As Matt Kenseth’s bright-yellow Toyota roared over the finish line during Sunday’s AAA 400 at Dover International Speedway, he might have seen racing’s future in his rear-view mirror.
Kenseth is part of racing’s old guard these days, a 44-year old veteran who now has 37 career victories and remembers fondly the Cup championship he won in 2003.
His skills haven’t diminished much, if any, however. He proved that Sunday by holding off second-place Kyle Larson, 23, by .187 seconds. Another split-second behind Larson was rookie Chase Elliott, 20, whose first season on the Cup circuit now includes four top-10 finishes in 12 races. His third-place finish was a career best.
“I wasn’t very confident that I was going to be able to hold them off, to be honest with you,” said Kenseth.
Maybe – if there’s a next time, Kenseth won’t be able to hold the young guys off. But Sunday, he had just enough to keep them at bay. And the respect Kenseth has earned from (most of) the NASCAR garage probably helped him.
“I didn’t want to do anything dirty,” said Larson. “I respect Matt Kenseth a lot. He’s definitely, in my eyes, the cleanest racer out there. He always races me with respect. I try to do the same with him.
“I’m still early in my career, so I don’t want to make anybody mad or make any rivals. There’s drama in the sport and it takes drivers years to get over it.”
The two youngsters pressed Kenseth during a drama-filled afternoon that included one massive wreck and several smaller duels for the lead.
In the end, Kenseth won for the first time this season. It was the sixth victory in seven races for Joe Gibbs Racing, as well as the organization’s 135th victory, tied for third on NASCAR’s all-time list with Roush Fenway Racing and behind only Richard Petty Motorsports and Hendrick Motorsports.
But it also ended a string of misfortune for Kenseth that probably began during last season’s Chase. Kenseth was in position to win at Kansas in October when he was bumped out of the way by Joey Logano, who went on to win.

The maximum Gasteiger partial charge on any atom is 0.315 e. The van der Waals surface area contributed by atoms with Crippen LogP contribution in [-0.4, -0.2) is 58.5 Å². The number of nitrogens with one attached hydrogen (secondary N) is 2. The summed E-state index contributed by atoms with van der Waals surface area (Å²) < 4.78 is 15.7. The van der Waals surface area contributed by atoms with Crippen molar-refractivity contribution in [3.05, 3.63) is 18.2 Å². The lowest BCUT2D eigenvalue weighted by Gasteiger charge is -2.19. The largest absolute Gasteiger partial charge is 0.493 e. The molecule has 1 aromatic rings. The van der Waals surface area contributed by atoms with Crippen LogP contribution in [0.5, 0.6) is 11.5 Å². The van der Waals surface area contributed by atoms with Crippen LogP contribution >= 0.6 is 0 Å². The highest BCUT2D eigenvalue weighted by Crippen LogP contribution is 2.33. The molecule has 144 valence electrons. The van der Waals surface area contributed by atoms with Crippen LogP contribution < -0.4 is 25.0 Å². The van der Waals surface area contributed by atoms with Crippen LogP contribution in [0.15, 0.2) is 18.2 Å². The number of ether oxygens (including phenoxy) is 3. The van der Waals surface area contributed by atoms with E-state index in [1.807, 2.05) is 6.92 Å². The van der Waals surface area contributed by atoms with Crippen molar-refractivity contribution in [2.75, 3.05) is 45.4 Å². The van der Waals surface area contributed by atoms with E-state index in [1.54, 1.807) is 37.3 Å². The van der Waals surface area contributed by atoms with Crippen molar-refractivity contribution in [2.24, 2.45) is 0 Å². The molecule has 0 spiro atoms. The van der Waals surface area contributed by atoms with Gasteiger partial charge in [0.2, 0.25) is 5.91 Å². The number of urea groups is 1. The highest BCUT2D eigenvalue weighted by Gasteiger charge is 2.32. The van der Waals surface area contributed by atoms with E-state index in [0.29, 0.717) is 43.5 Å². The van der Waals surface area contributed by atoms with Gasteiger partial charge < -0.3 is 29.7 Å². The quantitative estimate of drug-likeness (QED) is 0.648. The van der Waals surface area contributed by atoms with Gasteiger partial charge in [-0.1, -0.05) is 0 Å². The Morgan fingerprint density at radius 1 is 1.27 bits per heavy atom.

A few weeks later, Kenseth – who was by then out of Chase contention -- wrecked Logano at Martinsville. NASCAR suspended Kenseth two races for that.
Although he was in contention to win the season-opening Daytona 500 (he was leading on the last lap but finished 14th after an ill-fated decision to attempt a block on winner Denny Hamlin backfired), this season had been mostly hardship on Kenseth.
That might be changing now that he’s won and is virtually guaranteed a spot in the postseason Chase.
“I always feel like these are huge races,” said Kenseth. “I feel like the way we’ve been running, eventually the law of averages are going to work out, you’re going to get your wins, your finishes. It’s going to happen sooner or later.
“I’d say as good as we have run, that is probably the longest streak I can remember being on without having any real good finishes.”
Kenseth had worked his way to second place Sunday when a late-race restart changed the complexion of the race. With 45 laps left, an 18-car wreck scrambled the field. Kenseth avoided the melee and went to the lead after the race had been red-flagged for 11-minutes, 22-seconds.
But he had to deal with Larson, who had led 85 laps earlier in the race, and Elliott. The two young racers figure they’ll see a lot of each other in the future.
“I certainly wouldn’t complain if I was battling for wins (with Elliott) for the next 10 years,” said Larson. “It would be great on my watch. I’d love to be in the mix for wins moving forward.”
Said Elliott: “Hopefully we’re battling up front for many years to come. Just looking forward to the future.”